Consequently, his political masters frequently ignored his advice. He argued courageously, but to no effect against my Lords of the Admiralty, with whom he became persona non grata. His letter to Deakin protesting the latter's decision to order submarines in 1907, Deakin having rejected Creswell's earlier arguments against the purchase, was, in my opinion, a classic example of a letter which should be left in the bottom drawer overnight, and then never sent;
Prime Minister's are not noted for changing publicly announced decisions on such matters.
Creswell had after all, also achieved his major goal - purchasing 6 destroyers, after years of political vacillation.
Experience with AE-l and AE-2 indicates that his technical concerns over mobility and sea keeping were vastly over stated. AE-2 steamed 30,000 in its first 12 months in commission without incident, although there were some challenging engineering feats needed to achieve this record. He gets full marks for determination and persistence - for his unwavering advocacy for an independent Australia Navy and infrastructure necessary to defend the Ports and sea borne trade.
Once the decisions were taken on acquiring & the River Class and Fisher's Fleet Unit his role as First Naval Member, on the Naval Board overseeing war preparations, intelligence, ordnance, fleet operations and naval works should have been crucial to the successful outcome. However the Board appears to have been largely ineffectual.
A review in 1915 of the Department of Defence's financial and business operations functions, conducted by a respected businessman commented critically on Creswell, who he found to be: "an exceedingly pleasant old gentleman", but with "only the foggiest idea of modern management" and "and expensive luxury in his present position".
The Minister of the day, Jensen, who chaired the Board, must bear the majority of the blame; he failed to lead and appeared determined to exploit for his own advantage any disunity. Couldn't happen today I hear you say!! This is hardly the setting for the successful birth of a navy!
Looking behind the numerous conferences, committees, plans and proposals to those who made the decisions, I would suggest that Deakin and Jackie Fisher shared the honours for conception.
Deakin's involvement began with his leadership of the Australian delegation at the 1887 Naval Agreement Conference. He continued to provide this leadership in various roles as Minister and Prime Minister, for the next 31 years. He settled on the strategic objective of an independent Navy, controlled by the Commonwealth Government, from the earliest. He correctly recognised that this could only be achieved with the wholesale support of the Royal Navy and resisted efforts to proceed ahead of such agreement. When the opportunity came he acted with alacrity.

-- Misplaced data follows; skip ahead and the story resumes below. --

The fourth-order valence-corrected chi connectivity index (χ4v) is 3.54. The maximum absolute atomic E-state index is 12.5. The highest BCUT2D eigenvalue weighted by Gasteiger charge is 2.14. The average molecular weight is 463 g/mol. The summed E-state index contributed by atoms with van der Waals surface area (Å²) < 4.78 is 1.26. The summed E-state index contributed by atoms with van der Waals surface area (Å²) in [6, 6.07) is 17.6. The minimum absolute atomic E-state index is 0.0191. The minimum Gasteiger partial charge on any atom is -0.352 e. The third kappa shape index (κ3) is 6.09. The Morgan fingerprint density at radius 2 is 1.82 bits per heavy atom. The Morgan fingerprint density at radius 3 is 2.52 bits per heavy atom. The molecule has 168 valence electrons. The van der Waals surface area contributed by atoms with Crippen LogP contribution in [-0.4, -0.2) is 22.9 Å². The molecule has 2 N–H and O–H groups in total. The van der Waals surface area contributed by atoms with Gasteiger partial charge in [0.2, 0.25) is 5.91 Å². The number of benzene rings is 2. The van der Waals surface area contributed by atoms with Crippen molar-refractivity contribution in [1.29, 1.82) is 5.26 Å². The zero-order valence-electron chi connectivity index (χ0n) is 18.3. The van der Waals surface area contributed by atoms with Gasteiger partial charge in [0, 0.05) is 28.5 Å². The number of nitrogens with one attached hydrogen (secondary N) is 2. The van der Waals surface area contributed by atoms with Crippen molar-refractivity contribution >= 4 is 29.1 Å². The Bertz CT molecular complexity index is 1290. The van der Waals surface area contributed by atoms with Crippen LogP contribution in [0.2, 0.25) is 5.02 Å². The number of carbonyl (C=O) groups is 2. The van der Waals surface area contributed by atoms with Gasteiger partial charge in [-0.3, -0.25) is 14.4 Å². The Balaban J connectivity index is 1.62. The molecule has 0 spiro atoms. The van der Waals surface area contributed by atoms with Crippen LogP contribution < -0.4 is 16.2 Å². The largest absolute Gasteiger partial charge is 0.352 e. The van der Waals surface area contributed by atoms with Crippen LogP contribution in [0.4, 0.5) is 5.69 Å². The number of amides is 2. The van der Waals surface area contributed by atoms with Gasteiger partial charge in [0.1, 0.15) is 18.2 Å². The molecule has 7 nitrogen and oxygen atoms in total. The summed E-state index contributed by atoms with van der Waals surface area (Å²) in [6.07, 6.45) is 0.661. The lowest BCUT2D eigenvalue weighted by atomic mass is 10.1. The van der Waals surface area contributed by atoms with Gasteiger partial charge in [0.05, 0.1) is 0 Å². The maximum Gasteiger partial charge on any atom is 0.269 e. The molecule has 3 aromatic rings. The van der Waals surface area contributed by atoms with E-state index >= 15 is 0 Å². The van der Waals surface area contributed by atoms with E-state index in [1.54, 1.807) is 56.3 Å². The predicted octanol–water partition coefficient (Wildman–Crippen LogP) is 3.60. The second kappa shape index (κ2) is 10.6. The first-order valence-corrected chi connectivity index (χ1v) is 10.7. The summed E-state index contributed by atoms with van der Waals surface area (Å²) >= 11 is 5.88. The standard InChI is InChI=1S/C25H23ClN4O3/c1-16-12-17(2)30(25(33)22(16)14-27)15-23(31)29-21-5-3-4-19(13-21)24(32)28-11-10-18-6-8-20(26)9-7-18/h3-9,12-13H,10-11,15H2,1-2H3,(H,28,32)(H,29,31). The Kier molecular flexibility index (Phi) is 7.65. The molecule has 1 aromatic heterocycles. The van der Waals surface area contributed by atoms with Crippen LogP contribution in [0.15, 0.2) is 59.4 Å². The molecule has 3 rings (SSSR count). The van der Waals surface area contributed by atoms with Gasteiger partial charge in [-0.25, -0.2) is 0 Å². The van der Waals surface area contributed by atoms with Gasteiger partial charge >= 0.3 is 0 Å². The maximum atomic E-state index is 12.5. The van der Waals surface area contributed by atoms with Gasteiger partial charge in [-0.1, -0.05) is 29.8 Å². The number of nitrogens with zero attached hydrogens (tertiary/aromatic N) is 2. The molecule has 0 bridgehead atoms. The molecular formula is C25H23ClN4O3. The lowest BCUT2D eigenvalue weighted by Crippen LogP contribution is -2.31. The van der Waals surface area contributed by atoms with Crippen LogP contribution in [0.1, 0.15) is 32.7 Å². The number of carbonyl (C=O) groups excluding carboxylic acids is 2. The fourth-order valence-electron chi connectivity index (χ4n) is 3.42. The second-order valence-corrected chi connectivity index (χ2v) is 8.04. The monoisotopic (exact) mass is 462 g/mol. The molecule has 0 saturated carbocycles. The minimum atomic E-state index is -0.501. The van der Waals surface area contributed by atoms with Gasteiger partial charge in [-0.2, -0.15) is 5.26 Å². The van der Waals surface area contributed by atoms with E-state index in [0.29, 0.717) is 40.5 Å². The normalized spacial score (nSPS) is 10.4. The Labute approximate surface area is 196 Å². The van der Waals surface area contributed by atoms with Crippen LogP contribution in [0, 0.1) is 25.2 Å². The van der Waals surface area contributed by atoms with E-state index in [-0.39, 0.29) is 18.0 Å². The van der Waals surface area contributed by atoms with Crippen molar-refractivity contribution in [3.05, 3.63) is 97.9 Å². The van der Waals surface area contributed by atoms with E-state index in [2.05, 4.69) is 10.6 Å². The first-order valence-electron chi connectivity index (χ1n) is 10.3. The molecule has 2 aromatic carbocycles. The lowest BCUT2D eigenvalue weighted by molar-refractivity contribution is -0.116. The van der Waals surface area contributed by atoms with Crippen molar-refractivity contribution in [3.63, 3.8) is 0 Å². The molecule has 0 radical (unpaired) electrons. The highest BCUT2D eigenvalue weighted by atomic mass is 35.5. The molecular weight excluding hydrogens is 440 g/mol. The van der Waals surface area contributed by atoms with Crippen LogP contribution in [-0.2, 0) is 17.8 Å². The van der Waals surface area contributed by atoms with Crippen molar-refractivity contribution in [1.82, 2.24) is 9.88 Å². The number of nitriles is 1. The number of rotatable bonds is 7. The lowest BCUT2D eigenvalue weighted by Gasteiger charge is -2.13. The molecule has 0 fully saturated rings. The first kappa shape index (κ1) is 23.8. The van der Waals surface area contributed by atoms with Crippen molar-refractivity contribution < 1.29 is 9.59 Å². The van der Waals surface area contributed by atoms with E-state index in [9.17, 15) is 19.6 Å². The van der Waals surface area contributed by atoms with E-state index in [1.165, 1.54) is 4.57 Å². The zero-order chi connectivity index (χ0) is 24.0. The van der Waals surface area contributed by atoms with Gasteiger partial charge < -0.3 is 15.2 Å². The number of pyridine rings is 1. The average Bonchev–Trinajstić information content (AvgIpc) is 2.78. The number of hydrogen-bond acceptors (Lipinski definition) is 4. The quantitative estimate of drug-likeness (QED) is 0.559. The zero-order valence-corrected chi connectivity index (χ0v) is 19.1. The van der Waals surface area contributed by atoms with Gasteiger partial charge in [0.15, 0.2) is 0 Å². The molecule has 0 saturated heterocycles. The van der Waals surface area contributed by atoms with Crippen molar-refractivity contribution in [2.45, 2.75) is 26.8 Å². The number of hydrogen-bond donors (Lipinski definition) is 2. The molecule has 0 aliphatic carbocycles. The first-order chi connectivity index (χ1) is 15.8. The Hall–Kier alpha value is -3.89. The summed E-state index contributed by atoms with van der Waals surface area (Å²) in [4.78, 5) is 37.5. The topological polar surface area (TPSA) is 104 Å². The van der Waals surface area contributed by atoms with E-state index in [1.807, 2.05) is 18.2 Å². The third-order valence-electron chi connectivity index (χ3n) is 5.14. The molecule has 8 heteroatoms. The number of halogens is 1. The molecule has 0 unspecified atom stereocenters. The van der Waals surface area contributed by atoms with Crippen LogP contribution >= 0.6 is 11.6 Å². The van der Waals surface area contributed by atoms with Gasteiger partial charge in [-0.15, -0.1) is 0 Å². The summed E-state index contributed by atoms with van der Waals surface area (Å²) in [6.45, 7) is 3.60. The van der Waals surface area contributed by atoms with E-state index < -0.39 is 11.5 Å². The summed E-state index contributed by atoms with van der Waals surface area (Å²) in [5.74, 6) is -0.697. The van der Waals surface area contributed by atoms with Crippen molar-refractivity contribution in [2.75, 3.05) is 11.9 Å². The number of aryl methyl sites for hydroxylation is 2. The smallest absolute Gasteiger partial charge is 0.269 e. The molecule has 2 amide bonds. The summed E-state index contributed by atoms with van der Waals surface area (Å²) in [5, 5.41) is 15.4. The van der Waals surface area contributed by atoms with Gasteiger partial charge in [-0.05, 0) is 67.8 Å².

Jackie fisher was the other half of the duo, who initiated this journey. He displayed the courage to back his convictions and a drive, which brooked no bureaucratic delays in the Admiralty.
The decision made, the Royal Navy was unstinting in providing talented personnel to support the endeavour.
The colonial sceptic would say that the strategic and financial circumstances facing Britain provided the mother of necessity.
Finally, I suggest the successful result relied heavily on the individual efforts of Manisty and particularly, Clarkson to achieve the end result.
Paymaster-in-Chief Eldon Manisty, RN as the logistician and Engineering Captain William Clarkson as the engineer on an otherwise dysfunctional Naval Board must be regarded as the midwives, without whom the successful birth would not have been achieved.
It is a fascinating period of our history.
I could not help but note the familiar themes:
The lack of trust between the politicians and the naval professionals - both operating with great dedication, but to different agendas. ( I wrote those words some weeks ago!).
The misguided influence of the partly informed media.
The well-intentioned but badly informed vocal minority of citizens.
The failure to recognise the contribution of the logistician and engineering specialist and their role at the strategic leveI of management - which continues today.
At the end of the day, the ability at the sharp end to get on and make things happen, despite all the aforementioned negative assistance.
As a result, in less than 4 years Australia had a Navy, albeit one commanded by Royal Navy Officers for some years to come In my opinion.
Creswell's reputation as the professional father of the RAN must be tempered by his limitations in managing the political and strategic issues. Without Deakin's vision the drive of Jackie Fisher, responding to the press of Strategic circumstances, the Royal Navy's unstinting support and the individual efforts on Manisty and Clarkson the story would have been quite different. ***